EntryJune 15, 2018August 1, 2018September 15, 2018Total
Tons Dry Matter/Acre
Goodwell3.291.951.996.24
Ozark4.82.221.57.59
Midland994.311.761.346.64
Midland4.041.661.256.22
Tifton444.141.561.26.2
Greenfield3.531.060.824.95
Mean4.011.691.346.3
5% LSD0.620.320.212.44
Sprigged Bermudagrass Performance test, Haskell    
Design: Randomized Complete Block; plot siz
No. of Reps: 4
NS= not significant at p = 0.05
Data provided by the Plant & Soil Sciences Department at Oklahoma State University. e: 8- by 17-foot planted
Eastern Research Station, Muskogee County
EntryJune 15, 2018August 1, 2018September 15, 2018Total
Tons Dry Matter/Acre
Goodwell3.291.951.996.24
Ozark4.82.221.57.59
Midland994.311.761.346.64
Midland4.041.661.256.22
Tifton444.141.561.26.2
Greenfield3.531.060.824.95
Mean4.011.691.346.3
5% LSD0.620.320.212.44
Sprigged Bermudagrass Performance test, Lane    
Design: Randomized Complete Block; plot size: 8- by 17-foot planted
No. of Reps: 4
NS= not significant at p = 0.05
Data provided by the Plant & Soil Sciences Department at Oklahoma State University.
Wes Watkins Research and Extension Center, Atoka County
EntryJune 14, 2018August 2, 2018September 29, 2018Total
Tons Dry Matter/Acre
Goodwell2.741.711.525.97
Ozark3.262.161.957.37
Midland993.3921.947.32
Midland3.391.721.496.6
Tifton443.751.761.617.11
Greenfield3.261.090.95.24
Mean3.291.731.566.6
5% LSD0.950.580.221.4

Seeded Bermudagrass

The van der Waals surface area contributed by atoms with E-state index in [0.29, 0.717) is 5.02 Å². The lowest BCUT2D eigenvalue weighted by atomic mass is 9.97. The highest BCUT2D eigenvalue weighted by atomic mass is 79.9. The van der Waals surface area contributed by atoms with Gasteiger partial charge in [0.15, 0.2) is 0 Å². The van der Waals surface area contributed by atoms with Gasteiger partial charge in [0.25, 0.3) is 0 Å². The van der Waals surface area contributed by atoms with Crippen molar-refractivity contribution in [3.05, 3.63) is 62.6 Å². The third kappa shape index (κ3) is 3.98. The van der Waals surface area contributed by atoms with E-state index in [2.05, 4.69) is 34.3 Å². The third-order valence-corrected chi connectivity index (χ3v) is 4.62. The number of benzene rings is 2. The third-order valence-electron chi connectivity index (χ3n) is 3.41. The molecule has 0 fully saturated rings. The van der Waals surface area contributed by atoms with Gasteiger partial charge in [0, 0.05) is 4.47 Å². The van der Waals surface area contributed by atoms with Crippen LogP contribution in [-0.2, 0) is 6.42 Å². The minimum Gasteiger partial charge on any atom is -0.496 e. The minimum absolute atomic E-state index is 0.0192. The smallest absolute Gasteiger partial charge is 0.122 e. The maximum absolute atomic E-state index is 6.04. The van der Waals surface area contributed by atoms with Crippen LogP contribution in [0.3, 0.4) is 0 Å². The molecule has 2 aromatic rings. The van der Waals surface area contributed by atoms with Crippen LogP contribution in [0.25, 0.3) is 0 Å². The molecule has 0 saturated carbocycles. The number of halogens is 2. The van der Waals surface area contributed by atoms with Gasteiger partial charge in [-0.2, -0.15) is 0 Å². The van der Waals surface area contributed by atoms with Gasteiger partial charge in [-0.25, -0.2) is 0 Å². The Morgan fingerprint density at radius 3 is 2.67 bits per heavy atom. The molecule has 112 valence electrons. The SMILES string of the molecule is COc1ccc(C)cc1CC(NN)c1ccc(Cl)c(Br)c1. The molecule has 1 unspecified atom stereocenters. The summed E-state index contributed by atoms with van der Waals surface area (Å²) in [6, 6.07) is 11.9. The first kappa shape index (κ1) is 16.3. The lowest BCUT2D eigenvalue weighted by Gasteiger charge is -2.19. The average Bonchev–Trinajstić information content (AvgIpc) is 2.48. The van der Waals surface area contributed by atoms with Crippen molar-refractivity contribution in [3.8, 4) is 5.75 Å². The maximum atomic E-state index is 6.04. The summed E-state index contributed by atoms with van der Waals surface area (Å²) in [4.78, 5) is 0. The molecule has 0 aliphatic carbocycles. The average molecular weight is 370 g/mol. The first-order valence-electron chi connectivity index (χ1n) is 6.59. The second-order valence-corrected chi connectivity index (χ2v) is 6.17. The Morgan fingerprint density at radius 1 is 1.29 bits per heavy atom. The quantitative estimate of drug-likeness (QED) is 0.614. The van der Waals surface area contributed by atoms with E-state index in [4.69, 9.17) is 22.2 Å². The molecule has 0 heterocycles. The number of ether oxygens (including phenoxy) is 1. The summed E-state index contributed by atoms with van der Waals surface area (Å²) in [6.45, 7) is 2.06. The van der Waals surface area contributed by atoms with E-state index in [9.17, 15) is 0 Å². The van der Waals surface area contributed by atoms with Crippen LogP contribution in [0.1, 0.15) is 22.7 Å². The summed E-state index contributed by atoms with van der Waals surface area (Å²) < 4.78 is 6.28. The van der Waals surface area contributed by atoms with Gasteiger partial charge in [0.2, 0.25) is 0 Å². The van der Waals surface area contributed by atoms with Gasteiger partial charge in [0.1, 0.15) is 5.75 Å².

Chickasha
On June 28, 2017, a seeded Bermudagrass performance test was planted in Chickasha. In Oklahoma, seeding Bermudagrass is recommended from May to Mid-June. Consequently, seedling emergence occurred too late in the season and the test was not successfully established. Soil crusting from a short duration, high impact, 2-inch rainfall event 10 days after seeding prevented seedling emergence until late July, when soil cracks allowed seedling emergence. Bermudagrass seemed well established in late September, however, the stand did not regrow in 2018. A new test was established May 6, 2018 at Chickasha. This early planting was key for a successful establishment because it allowed fast seedling development at milder temperatures and a longer growing period for developing rhizomes and roots. Seedling emergence occurred after one week and a total of 4 inches of rain in the first five days. Bermudagrass stands achieved 90 to 100 percent groundcover in the next eight to nine weeks, after a total precipitation of 8 inches. Bermudagrass green-up was observed in all plots May 2019. Yields from this test will be reported in the future.

Haskell